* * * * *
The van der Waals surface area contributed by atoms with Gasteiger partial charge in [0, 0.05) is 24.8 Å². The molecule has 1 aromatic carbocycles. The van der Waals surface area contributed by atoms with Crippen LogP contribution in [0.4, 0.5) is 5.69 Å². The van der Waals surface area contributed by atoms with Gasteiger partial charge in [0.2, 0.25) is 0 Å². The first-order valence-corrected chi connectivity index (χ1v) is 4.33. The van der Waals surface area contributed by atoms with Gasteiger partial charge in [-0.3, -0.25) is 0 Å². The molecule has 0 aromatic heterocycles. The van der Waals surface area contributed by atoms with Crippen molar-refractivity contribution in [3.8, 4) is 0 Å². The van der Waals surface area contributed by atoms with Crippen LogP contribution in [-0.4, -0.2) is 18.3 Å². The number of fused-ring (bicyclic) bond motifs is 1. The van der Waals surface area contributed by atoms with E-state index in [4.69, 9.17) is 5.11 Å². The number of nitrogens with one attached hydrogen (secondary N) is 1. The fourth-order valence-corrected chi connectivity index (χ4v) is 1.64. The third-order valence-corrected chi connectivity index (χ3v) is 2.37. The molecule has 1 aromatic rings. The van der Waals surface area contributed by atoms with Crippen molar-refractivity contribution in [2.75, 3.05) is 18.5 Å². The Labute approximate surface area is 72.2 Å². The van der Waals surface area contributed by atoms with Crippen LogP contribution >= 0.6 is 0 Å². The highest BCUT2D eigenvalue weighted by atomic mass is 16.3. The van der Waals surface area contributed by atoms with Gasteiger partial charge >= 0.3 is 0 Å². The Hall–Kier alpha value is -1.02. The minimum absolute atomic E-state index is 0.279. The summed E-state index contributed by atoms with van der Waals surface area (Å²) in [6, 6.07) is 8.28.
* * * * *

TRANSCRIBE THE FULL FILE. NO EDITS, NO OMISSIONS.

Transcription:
The van der Waals surface area contributed by atoms with Gasteiger partial charge in [0, 0.05) is 24.8 Å². The molecule has 1 aromatic carbocycles. The van der Waals surface area contributed by atoms with Crippen LogP contribution in [0.4, 0.5) is 5.69 Å². The van der Waals surface area contributed by atoms with Gasteiger partial charge in [0.2, 0.25) is 0 Å². The first-order valence-corrected chi connectivity index (χ1v) is 4.33. The van der Waals surface area contributed by atoms with Gasteiger partial charge in [-0.3, -0.25) is 0 Å². The molecule has 0 aromatic heterocycles. The van der Waals surface area contributed by atoms with Crippen molar-refractivity contribution in [3.8, 4) is 0 Å². The van der Waals surface area contributed by atoms with Crippen LogP contribution in [-0.4, -0.2) is 18.3 Å². The number of fused-ring (bicyclic) bond motifs is 1. The van der Waals surface area contributed by atoms with E-state index in [4.69, 9.17) is 5.11 Å². The number of nitrogens with one attached hydrogen (secondary N) is 1. The fourth-order valence-corrected chi connectivity index (χ4v) is 1.64. The third-order valence-corrected chi connectivity index (χ3v) is 2.37. The molecule has 1 aromatic rings. The van der Waals surface area contributed by atoms with Crippen molar-refractivity contribution in [2.75, 3.05) is 18.5 Å². The Labute approximate surface area is 72.2 Å². The van der Waals surface area contributed by atoms with Crippen LogP contribution >= 0.6 is 0 Å². The highest BCUT2D eigenvalue weighted by atomic mass is 16.3. The van der Waals surface area contributed by atoms with Gasteiger partial charge >= 0.3 is 0 Å². The Hall–Kier alpha value is -1.02. The minimum absolute atomic E-state index is 0.279. The summed E-state index contributed by atoms with van der Waals surface area (Å²) in [6, 6.07) is 8.28.